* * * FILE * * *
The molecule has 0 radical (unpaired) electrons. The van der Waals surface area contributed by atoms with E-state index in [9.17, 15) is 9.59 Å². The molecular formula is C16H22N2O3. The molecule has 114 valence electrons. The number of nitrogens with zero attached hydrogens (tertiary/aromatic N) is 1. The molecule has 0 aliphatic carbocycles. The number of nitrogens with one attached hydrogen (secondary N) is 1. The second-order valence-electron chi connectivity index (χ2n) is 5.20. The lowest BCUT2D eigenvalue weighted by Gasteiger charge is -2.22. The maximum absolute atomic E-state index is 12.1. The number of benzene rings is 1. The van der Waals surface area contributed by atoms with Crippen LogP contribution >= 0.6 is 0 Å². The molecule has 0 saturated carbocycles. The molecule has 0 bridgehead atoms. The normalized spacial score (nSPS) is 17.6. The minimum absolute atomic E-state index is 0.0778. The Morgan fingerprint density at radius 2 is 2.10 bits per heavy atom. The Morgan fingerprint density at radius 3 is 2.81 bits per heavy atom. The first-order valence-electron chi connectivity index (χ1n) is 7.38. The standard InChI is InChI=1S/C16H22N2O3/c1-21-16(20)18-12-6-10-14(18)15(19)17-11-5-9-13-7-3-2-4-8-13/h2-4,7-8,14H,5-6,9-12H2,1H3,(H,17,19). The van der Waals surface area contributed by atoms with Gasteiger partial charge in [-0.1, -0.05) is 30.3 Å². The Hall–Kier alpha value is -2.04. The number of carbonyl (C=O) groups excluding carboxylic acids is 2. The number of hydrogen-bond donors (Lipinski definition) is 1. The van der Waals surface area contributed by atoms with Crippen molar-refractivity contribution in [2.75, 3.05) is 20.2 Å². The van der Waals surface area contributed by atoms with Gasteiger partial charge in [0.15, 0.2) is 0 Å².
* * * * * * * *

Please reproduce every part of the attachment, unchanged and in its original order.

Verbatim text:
The molecule has 0 radical (unpaired) electrons. The van der Waals surface area contributed by atoms with E-state index in [9.17, 15) is 9.59 Å². The molecular formula is C16H22N2O3. The molecule has 114 valence electrons. The number of nitrogens with zero attached hydrogens (tertiary/aromatic N) is 1. The molecule has 0 aliphatic carbocycles. The number of nitrogens with one attached hydrogen (secondary N) is 1. The second-order valence-electron chi connectivity index (χ2n) is 5.20. The lowest BCUT2D eigenvalue weighted by Gasteiger charge is -2.22. The maximum absolute atomic E-state index is 12.1. The number of benzene rings is 1. The van der Waals surface area contributed by atoms with Crippen LogP contribution >= 0.6 is 0 Å². The molecule has 0 saturated carbocycles. The molecule has 0 bridgehead atoms. The normalized spacial score (nSPS) is 17.6. The minimum absolute atomic E-state index is 0.0778. The Morgan fingerprint density at radius 2 is 2.10 bits per heavy atom. The Morgan fingerprint density at radius 3 is 2.81 bits per heavy atom. The first-order valence-electron chi connectivity index (χ1n) is 7.38. The standard InChI is InChI=1S/C16H22N2O3/c1-21-16(20)18-12-6-10-14(18)15(19)17-11-5-9-13-7-3-2-4-8-13/h2-4,7-8,14H,5-6,9-12H2,1H3,(H,17,19). The van der Waals surface area contributed by atoms with Gasteiger partial charge in [-0.1, -0.05) is 30.3 Å². The Hall–Kier alpha value is -2.04. The number of carbonyl (C=O) groups excluding carboxylic acids is 2. The number of hydrogen-bond donors (Lipinski definition) is 1. The van der Waals surface area contributed by atoms with Crippen molar-refractivity contribution in [2.75, 3.05) is 20.2 Å². The van der Waals surface area contributed by atoms with Gasteiger partial charge in [0.15, 0.2) is 0 Å².